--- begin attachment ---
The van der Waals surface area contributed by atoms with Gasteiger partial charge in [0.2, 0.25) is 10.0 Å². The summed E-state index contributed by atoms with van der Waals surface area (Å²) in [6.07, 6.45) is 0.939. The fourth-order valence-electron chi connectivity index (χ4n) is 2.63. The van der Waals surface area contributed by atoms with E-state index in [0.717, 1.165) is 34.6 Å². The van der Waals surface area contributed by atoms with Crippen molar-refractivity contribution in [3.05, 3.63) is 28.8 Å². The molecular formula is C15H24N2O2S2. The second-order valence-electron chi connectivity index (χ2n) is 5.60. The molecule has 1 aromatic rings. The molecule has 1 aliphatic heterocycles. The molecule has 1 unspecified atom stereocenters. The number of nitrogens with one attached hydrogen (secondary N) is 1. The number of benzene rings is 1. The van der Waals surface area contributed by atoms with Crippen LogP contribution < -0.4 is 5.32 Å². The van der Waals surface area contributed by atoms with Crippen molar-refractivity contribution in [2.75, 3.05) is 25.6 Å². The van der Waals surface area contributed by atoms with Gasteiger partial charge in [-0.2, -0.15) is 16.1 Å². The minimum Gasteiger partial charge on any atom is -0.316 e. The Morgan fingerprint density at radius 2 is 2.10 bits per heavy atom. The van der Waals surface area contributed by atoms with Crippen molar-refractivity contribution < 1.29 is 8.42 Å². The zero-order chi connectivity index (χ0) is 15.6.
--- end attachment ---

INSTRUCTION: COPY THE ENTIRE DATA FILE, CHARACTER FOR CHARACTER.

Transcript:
The van der Waals surface area contributed by atoms with Gasteiger partial charge in [0.2, 0.25) is 10.0 Å². The summed E-state index contributed by atoms with van der Waals surface area (Å²) in [6.07, 6.45) is 0.939. The fourth-order valence-electron chi connectivity index (χ4n) is 2.63. The van der Waals surface area contributed by atoms with E-state index in [0.717, 1.165) is 34.6 Å². The van der Waals surface area contributed by atoms with Crippen molar-refractivity contribution in [3.05, 3.63) is 28.8 Å². The molecular formula is C15H24N2O2S2. The second-order valence-electron chi connectivity index (χ2n) is 5.60. The molecule has 1 aromatic rings. The molecule has 1 aliphatic heterocycles. The molecule has 1 unspecified atom stereocenters. The number of nitrogens with one attached hydrogen (secondary N) is 1. The number of benzene rings is 1. The van der Waals surface area contributed by atoms with Crippen LogP contribution < -0.4 is 5.32 Å². The van der Waals surface area contributed by atoms with Crippen molar-refractivity contribution in [2.75, 3.05) is 25.6 Å². The van der Waals surface area contributed by atoms with Gasteiger partial charge in [-0.2, -0.15) is 16.1 Å². The minimum Gasteiger partial charge on any atom is -0.316 e. The Morgan fingerprint density at radius 2 is 2.10 bits per heavy atom. The van der Waals surface area contributed by atoms with Crippen molar-refractivity contribution < 1.29 is 8.42 Å². The zero-order chi connectivity index (χ0) is 15.6.